Fernando Mora MW championed the unique character of the best terroirs in Aragón. He explained how lucky he was to discover the Barrandijos valley, saddled between Valdejalón and Cariñena in the village of Alpartir where his top-of-the-range, €170+ wines are made. He brought El Jardín de las Iguales 2018 white, made from Macabeo grapes sourced from a vineyard planted at the end of the 19th century. According to Mora, these vines opened his eyes to the greatness that this grape variety could achieve in Aragón. He also admitted that, despite the rapid rise of Bodegas Frontonio, the path had not been easy as it took a lot of work to find the right markets for the wines. Nevertheless, he thinks this is a great moment for Spain’s terroir-driven wines.
At Fevino, I also attended the tasting conducted by The Wine Advocate’s specialist Luis Gutiérrez featuring wines made in regions along the St. James’ Way in France and Spain. Spain was represented by the spicy and firm Tabuérniga 2019 by Cía de Vinos Telmo Rodríguez, followed by Raúl Pérez Pan y Carne 2020 from Bierzo. This red generated a debate about the names of some of the newly approved grape varieties in the area such as Estaladiña and Pan y Carne. Both names are, rather confusingly, used in Bierzo to refer to Merenzao, although Pan y Carne is officially considered a different grape.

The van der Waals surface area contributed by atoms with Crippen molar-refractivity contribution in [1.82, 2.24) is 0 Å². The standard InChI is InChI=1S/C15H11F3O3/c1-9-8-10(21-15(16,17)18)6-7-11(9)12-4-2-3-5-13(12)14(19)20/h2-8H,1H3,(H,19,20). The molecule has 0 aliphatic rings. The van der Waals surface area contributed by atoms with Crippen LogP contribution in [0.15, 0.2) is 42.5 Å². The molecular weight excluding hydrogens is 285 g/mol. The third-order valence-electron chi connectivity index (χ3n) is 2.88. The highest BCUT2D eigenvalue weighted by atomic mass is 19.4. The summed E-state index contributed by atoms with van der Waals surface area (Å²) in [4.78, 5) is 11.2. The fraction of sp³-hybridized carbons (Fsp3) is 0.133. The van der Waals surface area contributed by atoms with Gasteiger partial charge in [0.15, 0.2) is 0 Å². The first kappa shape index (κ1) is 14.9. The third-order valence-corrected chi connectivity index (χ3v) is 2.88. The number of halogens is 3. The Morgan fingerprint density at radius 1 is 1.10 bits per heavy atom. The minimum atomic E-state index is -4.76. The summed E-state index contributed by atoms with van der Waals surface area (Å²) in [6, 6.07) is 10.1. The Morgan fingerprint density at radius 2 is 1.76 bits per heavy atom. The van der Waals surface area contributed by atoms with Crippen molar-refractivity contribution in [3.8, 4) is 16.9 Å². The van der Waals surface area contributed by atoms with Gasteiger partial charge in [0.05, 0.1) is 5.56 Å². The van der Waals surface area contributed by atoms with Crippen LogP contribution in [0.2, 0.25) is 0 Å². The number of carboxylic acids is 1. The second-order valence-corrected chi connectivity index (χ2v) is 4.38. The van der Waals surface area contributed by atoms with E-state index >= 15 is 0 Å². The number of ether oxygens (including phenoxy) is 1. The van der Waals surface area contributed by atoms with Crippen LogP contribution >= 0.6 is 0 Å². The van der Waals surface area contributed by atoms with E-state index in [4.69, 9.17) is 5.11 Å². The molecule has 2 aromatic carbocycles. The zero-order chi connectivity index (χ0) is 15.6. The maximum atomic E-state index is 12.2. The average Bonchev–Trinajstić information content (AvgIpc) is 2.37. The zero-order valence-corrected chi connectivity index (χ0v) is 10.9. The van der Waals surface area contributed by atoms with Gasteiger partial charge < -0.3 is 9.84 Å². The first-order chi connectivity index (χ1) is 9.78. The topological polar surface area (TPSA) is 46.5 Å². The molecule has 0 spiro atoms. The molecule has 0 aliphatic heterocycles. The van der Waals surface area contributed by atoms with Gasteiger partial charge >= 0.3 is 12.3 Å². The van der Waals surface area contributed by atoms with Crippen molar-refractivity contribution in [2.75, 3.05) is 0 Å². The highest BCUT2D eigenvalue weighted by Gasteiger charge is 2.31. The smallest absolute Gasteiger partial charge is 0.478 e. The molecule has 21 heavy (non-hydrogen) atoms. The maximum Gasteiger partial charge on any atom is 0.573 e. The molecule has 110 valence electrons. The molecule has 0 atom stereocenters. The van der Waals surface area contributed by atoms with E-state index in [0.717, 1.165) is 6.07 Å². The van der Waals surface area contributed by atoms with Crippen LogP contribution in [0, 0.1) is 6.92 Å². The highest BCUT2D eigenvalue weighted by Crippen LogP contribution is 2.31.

We really enjoy Xurxo Alba’s Noventa e Nove Arrobas 2019 Albariño, which is our wine of the week, and the red Finca Genoveva 2019, a fresh, juicy, vibrant and truly Atlantic wine.
A benchmark producer in Rueda since the late 1990s, the Prieto Pariente family celebrated its 25th anniversary with a retrospective of past vintages including their entry-level white proving the ageing potential of Verdejo. In fact, José Pariente 2009 was a bit reduced, but the acidity kept it alive and there was no sign of oxidation. Meanwhile, the delicious 2019 (herbal, with fresh tropical fruit, juicy and complex), was a good reminder of the good evolution of Verdejo after a couple of years of bottle ageing. Since 2017, the blend includes small percentages of wine aged in wooden and concrete vats.